If you are selling a physical product as opposed to a download or digital item, shipping will be another element that you need to manage.

With WooCommerce, there are lots of different shipping options available and shipping extensions. You can offer free shipping to customers, a flat rate, or table rate shipping based on FedEx or UPS rates. You’ll typically select the shipping options when building the site.

Make sure to monitor the shipping set up and how the shipping costs are calculated. Sometimes the product weight may not have been evaluated properly and you can end up with a high shipping cost that may deter a customer from even purchasing the product. Or, if you are offering free shipping, your team could end up absorbing that if you have a high shipping cost. If you notice discrepancies, you can then work with the shipping carrier and development team to adjust the product calculations.

In addition to shipping, you’ll often have other systems connected with the WooCommerce site, such an integration with your email marketing platform or CRM. It’s important to have someone on your team watching all of these things.

Once they are set up by the web design team, these integrations should run smoothly, but things can always change with plugin updates, the WooCommerce core, and third-party APIs.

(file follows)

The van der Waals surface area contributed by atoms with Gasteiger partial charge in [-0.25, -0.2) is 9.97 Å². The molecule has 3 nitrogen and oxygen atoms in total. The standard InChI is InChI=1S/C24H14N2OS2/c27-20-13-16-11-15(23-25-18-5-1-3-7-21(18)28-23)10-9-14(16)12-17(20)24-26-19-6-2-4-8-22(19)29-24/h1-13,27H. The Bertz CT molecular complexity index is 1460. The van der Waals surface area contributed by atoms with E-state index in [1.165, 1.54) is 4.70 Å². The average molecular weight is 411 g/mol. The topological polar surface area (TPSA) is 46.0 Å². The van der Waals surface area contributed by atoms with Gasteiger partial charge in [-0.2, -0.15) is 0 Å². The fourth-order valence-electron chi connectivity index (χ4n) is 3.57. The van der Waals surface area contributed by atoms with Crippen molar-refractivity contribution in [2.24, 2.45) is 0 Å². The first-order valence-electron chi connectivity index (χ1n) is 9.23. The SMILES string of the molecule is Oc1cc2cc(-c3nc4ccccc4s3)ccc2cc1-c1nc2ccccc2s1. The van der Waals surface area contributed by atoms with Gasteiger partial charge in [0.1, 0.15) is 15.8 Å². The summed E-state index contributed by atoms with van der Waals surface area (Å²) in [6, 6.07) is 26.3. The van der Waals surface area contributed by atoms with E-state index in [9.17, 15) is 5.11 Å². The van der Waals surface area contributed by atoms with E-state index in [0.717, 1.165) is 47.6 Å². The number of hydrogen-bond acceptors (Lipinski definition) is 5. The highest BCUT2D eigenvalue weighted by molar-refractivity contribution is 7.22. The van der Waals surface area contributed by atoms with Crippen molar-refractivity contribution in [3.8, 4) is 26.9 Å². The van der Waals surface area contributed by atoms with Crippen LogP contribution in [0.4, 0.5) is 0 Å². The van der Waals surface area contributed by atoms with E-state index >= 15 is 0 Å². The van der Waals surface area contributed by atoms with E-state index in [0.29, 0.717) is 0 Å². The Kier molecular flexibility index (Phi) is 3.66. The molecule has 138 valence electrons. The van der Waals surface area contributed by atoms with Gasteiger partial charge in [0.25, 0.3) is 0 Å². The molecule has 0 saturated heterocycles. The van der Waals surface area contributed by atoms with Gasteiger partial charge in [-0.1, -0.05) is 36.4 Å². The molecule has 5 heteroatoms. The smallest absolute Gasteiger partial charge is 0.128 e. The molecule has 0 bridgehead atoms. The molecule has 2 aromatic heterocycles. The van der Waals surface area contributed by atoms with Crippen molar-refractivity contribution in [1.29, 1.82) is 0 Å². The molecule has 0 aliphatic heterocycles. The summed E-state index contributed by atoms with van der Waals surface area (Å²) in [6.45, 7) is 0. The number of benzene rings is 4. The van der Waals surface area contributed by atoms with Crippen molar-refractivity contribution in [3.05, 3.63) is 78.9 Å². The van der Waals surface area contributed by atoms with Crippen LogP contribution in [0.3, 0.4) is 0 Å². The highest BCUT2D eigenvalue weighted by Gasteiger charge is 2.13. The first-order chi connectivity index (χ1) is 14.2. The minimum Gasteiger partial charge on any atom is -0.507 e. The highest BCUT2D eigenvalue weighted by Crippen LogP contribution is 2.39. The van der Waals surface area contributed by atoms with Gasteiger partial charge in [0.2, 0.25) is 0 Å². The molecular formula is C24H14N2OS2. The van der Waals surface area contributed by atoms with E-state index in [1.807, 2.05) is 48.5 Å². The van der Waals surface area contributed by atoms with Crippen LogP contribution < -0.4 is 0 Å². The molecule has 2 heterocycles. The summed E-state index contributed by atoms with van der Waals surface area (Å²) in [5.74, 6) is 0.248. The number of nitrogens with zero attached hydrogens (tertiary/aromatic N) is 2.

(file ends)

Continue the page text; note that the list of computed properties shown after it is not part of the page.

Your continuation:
4. Plugin Updates & Security

WooCommerce sites require ongoing plugin updates and maintenance in the backend. WordPress and WooCommerce run on plugins for functionality. Similar to software apps, you need to keep all of these updated or the site will start running into issues with security and performance.

Security is also more critical for WooCommerce e-commerce sites. As an e-commerce business, you are more liable for the website security because customers are submitting confidential info and credit card payments. You always want to utilize a proper payment gateway that is PCI compliant. Never accept card payments in a form and store them directly in the site because you’d be liable if the site is breached.

Security relates to the hosting set up for the site as well. Hosting is the first level of security for the site, so it’s best to look for a secure hosting platform or managed WordPress platform and then evaluate additional options with 24/7 security monitoring.

It can be helpful to work with a website team who can perform plugin maintenance monthly and budget for this WooCommerce cost in your operating expenses.

5. Reports & Marketing Tracking

Lastly, there are tons of reports that you can analyze to see how the e-commerce site is doing from a product sales standpoint.

If you are managing an e-commerce site, it’s great to evaluate those and become familiar with them. For general product stats, WooCommerce has built in analytics available where you can see reports on product sales, revenue, and shipping and much more. You can also use Google Analytics and marketing tools to assess how people are interacting with the site and converting or bouncing from the site.

Your payment gateway can also have reports that your accounting or tax team may want to evaluate. It’s a good habit to evaluate these reports monthly and watch for discrepancies.

The reports can help you find opportunities such as the top products selling. As the site admin, watch for opportunities that you can give to the web design team and marketing team, so you can get the best results from the site.